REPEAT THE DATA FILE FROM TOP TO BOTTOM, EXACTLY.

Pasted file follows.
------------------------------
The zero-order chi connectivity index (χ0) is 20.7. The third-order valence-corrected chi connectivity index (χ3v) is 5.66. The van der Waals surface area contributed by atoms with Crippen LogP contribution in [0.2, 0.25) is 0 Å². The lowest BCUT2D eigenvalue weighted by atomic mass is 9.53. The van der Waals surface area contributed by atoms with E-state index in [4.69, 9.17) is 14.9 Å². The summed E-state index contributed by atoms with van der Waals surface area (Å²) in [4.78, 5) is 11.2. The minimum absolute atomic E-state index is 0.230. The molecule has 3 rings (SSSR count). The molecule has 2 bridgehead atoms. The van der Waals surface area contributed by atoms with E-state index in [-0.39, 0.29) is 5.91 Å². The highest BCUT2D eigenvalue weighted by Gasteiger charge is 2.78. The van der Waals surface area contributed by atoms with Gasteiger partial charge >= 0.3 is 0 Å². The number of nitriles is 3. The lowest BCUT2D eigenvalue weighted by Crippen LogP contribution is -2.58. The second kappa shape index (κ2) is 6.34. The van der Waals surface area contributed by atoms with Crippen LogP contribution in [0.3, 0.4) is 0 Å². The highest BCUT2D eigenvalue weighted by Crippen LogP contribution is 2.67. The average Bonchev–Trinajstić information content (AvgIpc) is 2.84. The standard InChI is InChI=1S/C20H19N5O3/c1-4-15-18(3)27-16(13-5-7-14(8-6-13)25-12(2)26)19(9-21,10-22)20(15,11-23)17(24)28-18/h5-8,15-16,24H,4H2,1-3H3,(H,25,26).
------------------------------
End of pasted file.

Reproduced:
The zero-order chi connectivity index (χ0) is 20.7. The third-order valence-corrected chi connectivity index (χ3v) is 5.66. The van der Waals surface area contributed by atoms with Crippen LogP contribution in [0.2, 0.25) is 0 Å². The lowest BCUT2D eigenvalue weighted by atomic mass is 9.53. The van der Waals surface area contributed by atoms with E-state index in [4.69, 9.17) is 14.9 Å². The summed E-state index contributed by atoms with van der Waals surface area (Å²) in [4.78, 5) is 11.2. The minimum absolute atomic E-state index is 0.230. The molecule has 3 rings (SSSR count). The molecule has 2 bridgehead atoms. The van der Waals surface area contributed by atoms with E-state index in [-0.39, 0.29) is 5.91 Å². The highest BCUT2D eigenvalue weighted by Gasteiger charge is 2.78. The van der Waals surface area contributed by atoms with Gasteiger partial charge >= 0.3 is 0 Å². The number of nitriles is 3. The lowest BCUT2D eigenvalue weighted by Crippen LogP contribution is -2.58. The second kappa shape index (κ2) is 6.34. The van der Waals surface area contributed by atoms with Crippen LogP contribution in [0.3, 0.4) is 0 Å². The highest BCUT2D eigenvalue weighted by Crippen LogP contribution is 2.67. The average Bonchev–Trinajstić information content (AvgIpc) is 2.84. The standard InChI is InChI=1S/C20H19N5O3/c1-4-15-18(3)27-16(13-5-7-14(8-6-13)25-12(2)26)19(9-21,10-22)20(15,11-23)17(24)28-18/h5-8,15-16,24H,4H2,1-3H3,(H,25,26).